| Circa 1876 |

Recently I took up some Mark Twain; subject matter that nauseously bored me in my younger years, until now, left an impression on me.

An excerpt from “Old Times on the Mississippi” — a story of a boy with a desire to be a steamboatman & when given the opportunity to fulfill his dream he comes to the realization the work, hardship of the lifestyle & the knowledge required to accomplish Pilot status. He is mentored by Mr. B who, although seems gruff, takes him by the hand to show him the wonders of the water & the importance of knowledge behind every curve of the river, deciphering waves & reefs & ultimately “compassing the safe piloting of a steamboat”.

Despite his frustrations, self pity & yearning to give up he succeeds in learning the river, his perspective is changed through growth & over time he uncovers his passion.

Isn’t this so like our lives, no matter the trade we choose or stumble upon? We love it, we hate it, become discouraged by it, choose to work through it, learn from it, grow with it, maybe leave it or every so often uncover a passion within it.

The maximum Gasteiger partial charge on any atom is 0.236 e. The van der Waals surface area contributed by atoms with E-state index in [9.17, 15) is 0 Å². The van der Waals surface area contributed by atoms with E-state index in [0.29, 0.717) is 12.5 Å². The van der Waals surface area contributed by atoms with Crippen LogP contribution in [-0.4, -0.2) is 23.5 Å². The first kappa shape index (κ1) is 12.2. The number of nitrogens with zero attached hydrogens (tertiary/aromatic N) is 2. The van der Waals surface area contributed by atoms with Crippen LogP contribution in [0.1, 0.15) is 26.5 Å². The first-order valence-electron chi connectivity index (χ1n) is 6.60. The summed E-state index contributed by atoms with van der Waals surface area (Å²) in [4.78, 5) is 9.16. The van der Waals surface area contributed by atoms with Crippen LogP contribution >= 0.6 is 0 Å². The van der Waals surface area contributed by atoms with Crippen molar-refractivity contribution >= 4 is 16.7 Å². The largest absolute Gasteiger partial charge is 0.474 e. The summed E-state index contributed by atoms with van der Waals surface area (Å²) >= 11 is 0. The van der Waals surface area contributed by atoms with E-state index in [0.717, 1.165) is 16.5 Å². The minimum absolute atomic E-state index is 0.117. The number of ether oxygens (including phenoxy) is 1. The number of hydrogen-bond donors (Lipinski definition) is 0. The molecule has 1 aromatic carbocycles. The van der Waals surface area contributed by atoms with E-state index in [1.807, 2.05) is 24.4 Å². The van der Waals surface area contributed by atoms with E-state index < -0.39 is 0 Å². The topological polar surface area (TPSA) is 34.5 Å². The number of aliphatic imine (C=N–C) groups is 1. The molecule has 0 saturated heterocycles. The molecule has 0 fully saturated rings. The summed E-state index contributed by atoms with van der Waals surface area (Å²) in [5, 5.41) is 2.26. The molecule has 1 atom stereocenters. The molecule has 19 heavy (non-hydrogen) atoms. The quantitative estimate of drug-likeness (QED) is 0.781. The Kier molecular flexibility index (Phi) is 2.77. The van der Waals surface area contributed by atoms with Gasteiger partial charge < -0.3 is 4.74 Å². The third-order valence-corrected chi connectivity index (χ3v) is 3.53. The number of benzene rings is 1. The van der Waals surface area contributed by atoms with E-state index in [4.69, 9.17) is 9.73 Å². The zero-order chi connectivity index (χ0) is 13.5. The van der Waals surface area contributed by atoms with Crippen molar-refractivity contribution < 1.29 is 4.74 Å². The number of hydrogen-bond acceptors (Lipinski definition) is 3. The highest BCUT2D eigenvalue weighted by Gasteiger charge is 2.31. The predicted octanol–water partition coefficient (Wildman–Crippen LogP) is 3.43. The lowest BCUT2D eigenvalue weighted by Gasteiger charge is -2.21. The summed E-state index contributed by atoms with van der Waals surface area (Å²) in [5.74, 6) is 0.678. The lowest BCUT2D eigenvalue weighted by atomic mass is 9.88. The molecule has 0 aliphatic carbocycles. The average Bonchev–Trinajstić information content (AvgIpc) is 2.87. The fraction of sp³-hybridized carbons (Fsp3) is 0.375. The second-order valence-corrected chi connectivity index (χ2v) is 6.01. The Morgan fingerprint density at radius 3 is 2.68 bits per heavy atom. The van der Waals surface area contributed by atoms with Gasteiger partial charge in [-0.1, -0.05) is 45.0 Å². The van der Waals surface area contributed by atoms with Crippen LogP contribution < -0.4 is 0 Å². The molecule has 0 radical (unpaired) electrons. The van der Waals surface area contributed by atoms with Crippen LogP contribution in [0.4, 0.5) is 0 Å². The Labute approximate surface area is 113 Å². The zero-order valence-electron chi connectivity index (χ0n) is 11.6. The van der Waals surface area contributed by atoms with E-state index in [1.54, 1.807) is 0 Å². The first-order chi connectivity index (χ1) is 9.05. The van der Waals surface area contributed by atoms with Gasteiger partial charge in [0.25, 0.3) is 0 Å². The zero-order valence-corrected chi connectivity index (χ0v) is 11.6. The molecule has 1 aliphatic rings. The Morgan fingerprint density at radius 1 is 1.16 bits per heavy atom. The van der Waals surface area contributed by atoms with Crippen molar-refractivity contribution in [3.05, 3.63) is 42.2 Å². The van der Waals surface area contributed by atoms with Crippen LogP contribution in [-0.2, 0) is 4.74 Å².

“I stood like one bewitched. I drank it in, in a speechless rapture. The world was new to me, and I had never seen anything like this at home. But as I have said, a day came when I began to cease noting the glories and the charms which the moon and the sun and the twilight wrought upon the river’s face; another day came when I ceased altogether to note them…

No, the romance and the beauty were all gone from the river. All the value any feature of it had for me now was the amount of usefulness it could furnish toward compassing the safe piloting of a steamboat. Since those days, I have pitied doctors from my heart. What does the lovely flush in a beauty’s cheek mean to a doctor but a “break” that ripples above some deadly disease? Are not all her visible charms sown thick with what are to him the signs and symbols of hidden decay?

Does he ever see her beauty at all, or doesn’t he simply view her professionally, and comment upon her unwholesome condition all to himself?

And doesn’t he sometimes wonder whether he has gained most or lost most by learning his trade?”

{Reflection} … What does our life mean? Where we invest our time, our energy — are we gaining or are we losing?


“Give everyday the chance to become the most beautiful of your life.” – Mark Twain

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